Can a power supply unit be large enough?
It is an old experience of all developers that power supplies have a considerable influence on the sound of all components of high-end systems, be it preamplifiers with low power consumption or large power amplifiers. And the experience is: a lot helps a lot. The bigger the transformer, the bigger the electrolytic capacitors (and this is to be taken literally), the better the sound.
Here the attempt to give a possible explanation in few words.
A power supply consists basically of the source (the socket :-)), a transformer, the rectifier and the capacitor.
Why can't a power supply unit be big enough?
The currents flowing in the branches are pulse-shaped, because the capacitor is only recharged when the (almost sinusoidal) output voltage of the transformer is higher than the voltage of the capacitor. During the charging process the diodes conduct naturally and the amplifier is coupled to the mains. During the time when no current flows through the diodes, the amplifier is decoupled from the mains, i.e. as if it were fed by an accumulator (here the electrolytic capacitor). The ideal power supply with an infinitely large transformer and an infinitely large electrolytic capacitor would charge the electrolytic capacitor only with a single infinitely high and infinitely short current pulse and then feed the amplifier from the capacitor for an infinitely long time. This is battery operation and represents the ideal case of supplying all high-end components. All components would be completely decoupled from each other. And we want to come as close to this ideal as possible.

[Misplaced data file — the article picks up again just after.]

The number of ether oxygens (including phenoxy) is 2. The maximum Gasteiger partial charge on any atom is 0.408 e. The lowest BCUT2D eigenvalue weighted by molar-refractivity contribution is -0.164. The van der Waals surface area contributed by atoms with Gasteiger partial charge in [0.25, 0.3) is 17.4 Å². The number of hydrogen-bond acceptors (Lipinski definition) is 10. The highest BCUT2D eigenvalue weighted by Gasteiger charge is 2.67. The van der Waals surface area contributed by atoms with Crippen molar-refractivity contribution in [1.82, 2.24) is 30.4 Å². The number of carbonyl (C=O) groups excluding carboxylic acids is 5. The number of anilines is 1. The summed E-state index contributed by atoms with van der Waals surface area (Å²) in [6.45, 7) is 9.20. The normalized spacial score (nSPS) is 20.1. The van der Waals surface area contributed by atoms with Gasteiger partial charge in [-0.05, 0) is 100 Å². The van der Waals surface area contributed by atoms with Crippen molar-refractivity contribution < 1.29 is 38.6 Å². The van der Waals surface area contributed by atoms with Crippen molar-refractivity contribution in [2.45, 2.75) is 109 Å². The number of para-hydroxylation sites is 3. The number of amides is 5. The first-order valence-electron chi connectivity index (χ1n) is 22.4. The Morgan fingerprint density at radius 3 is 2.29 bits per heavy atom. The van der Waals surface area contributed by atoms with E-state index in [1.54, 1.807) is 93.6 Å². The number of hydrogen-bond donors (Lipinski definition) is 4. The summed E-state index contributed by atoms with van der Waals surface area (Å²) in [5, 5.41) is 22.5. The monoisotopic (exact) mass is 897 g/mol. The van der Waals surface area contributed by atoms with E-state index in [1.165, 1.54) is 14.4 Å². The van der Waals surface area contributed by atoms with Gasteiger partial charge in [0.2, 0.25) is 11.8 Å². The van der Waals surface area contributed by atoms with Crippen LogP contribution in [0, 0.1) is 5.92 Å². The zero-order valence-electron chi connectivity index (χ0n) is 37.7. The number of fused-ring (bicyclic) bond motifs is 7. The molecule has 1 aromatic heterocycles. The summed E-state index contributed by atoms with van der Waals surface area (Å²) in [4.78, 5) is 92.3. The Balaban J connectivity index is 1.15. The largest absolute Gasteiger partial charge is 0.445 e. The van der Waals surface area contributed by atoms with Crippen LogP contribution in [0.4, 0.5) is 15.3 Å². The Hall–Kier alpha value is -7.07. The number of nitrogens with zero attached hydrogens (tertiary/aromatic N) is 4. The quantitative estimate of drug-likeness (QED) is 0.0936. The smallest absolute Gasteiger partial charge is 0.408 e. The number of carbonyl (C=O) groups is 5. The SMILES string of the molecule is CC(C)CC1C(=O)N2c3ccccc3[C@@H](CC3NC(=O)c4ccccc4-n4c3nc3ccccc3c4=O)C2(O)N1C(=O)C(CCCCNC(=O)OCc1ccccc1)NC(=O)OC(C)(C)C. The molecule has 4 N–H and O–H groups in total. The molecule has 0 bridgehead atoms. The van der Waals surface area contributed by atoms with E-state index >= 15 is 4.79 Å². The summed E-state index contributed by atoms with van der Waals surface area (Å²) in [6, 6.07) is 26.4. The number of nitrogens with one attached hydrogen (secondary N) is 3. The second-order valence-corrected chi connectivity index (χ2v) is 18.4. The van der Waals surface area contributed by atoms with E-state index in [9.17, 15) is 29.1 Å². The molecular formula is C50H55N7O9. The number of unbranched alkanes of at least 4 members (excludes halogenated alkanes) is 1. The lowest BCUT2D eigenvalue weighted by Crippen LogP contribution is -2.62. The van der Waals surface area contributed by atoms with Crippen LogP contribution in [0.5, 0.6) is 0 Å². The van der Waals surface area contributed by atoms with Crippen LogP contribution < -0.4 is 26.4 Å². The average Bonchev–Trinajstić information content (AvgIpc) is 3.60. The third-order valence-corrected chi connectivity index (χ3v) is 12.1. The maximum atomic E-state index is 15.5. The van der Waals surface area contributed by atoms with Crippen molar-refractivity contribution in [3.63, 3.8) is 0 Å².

This explanation is highly simplified and therefore, like every simple explanation, wrong in detail. It ignores the influence of leakage inductance and thus switching resonances and their influence on the current switching times. Nor do I want to consider the spectrum of current pulses modulated with the load current and its influence on other components. In the end, however, this simplified explanation leads to the goal. And only that shall count here.
In reality, the time in which charge current flows is unfortunately not infinitely short, but finally long and repeats itself with a frequency of 100Hz. The reason for this is the internal resistance of the charging circuit, consisting of the resistance of the 230V mains R net, the transformer (Rprim and Rsec), the diodes and the electrolytic capacitor (ESR). In the schematic I have entered the typical values of a 10m long 1,5qmm power cable (from fuse box), a 320VA toroidal transformer and a very good electrolytic capacitor.
The shares of the individual resistors can be better evaluated if they are all transformed into the secondary circuit.
In the equivalent circuit diagram on the secondary side you can see quite clearly that the power line has (almost) no influence, but in this case the transformer with its internal resistance has the essential part.
The idea to use a big transformer with more than 100VA and big electrolytic capacitors for a preamplifier seems to be a good one.
And if you know that the ESR of an electrolytic capacitor is almost directly proportional to its volume (and hardly depends on the capacitance and the dielectric strength), then you know that only ground helps here.
Is there now a technically reasonable limit to "megalomania"?
I think so. This results from the typical load current and the dynamic internal resistance of the rectifier diodes. This is in the range (depending on current load) from 5mR to 30mR (per diode) for typical high power diodes (e.g. MBR2045,MBR3045) and in my opinion it makes little sense to make the internal resistance of the transformer much lower. This results in toroidal transformers of 1-2 kVA after all. As a rule of thumb for the Siebelkos you can take 10mF / 1Aeff load current as maximum reasonable value (100W/4R = 50mF, 200W/4R = 70mF ...). This is quite impressive and a real challenge for the purse. But as always in the High End, the last bit of sound costs the last shirt if you want it. A good compromise is a matter of opinion, but a transformer with 3-5 times the nominal output power of the amplifier seems to me quite opulent.